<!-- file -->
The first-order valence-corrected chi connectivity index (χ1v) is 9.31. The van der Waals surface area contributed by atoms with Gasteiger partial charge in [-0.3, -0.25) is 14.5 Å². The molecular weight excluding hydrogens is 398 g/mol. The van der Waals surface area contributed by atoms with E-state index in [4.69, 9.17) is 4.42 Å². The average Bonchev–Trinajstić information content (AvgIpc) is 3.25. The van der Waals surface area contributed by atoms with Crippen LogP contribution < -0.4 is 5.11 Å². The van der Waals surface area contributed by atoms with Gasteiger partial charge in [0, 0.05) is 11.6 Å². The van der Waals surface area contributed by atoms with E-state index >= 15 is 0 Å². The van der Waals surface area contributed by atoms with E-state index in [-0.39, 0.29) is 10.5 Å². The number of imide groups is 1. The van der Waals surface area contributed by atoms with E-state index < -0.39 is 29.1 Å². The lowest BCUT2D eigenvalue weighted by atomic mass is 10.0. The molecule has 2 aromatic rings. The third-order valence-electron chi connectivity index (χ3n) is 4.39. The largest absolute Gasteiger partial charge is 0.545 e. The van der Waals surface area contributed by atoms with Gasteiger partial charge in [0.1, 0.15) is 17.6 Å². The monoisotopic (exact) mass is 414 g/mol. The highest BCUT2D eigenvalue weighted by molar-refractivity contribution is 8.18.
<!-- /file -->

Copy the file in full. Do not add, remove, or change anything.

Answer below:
The first-order valence-corrected chi connectivity index (χ1v) is 9.31. The van der Waals surface area contributed by atoms with Gasteiger partial charge in [-0.3, -0.25) is 14.5 Å². The molecular weight excluding hydrogens is 398 g/mol. The van der Waals surface area contributed by atoms with E-state index in [4.69, 9.17) is 4.42 Å². The average Bonchev–Trinajstić information content (AvgIpc) is 3.25. The van der Waals surface area contributed by atoms with Crippen LogP contribution < -0.4 is 5.11 Å². The van der Waals surface area contributed by atoms with Gasteiger partial charge in [0, 0.05) is 11.6 Å². The van der Waals surface area contributed by atoms with E-state index >= 15 is 0 Å². The van der Waals surface area contributed by atoms with E-state index in [-0.39, 0.29) is 10.5 Å². The number of imide groups is 1. The van der Waals surface area contributed by atoms with E-state index < -0.39 is 29.1 Å². The lowest BCUT2D eigenvalue weighted by atomic mass is 10.0. The molecule has 2 aromatic rings. The third-order valence-electron chi connectivity index (χ3n) is 4.39. The largest absolute Gasteiger partial charge is 0.545 e. The van der Waals surface area contributed by atoms with Gasteiger partial charge in [0.1, 0.15) is 17.6 Å². The monoisotopic (exact) mass is 414 g/mol. The highest BCUT2D eigenvalue weighted by molar-refractivity contribution is 8.18.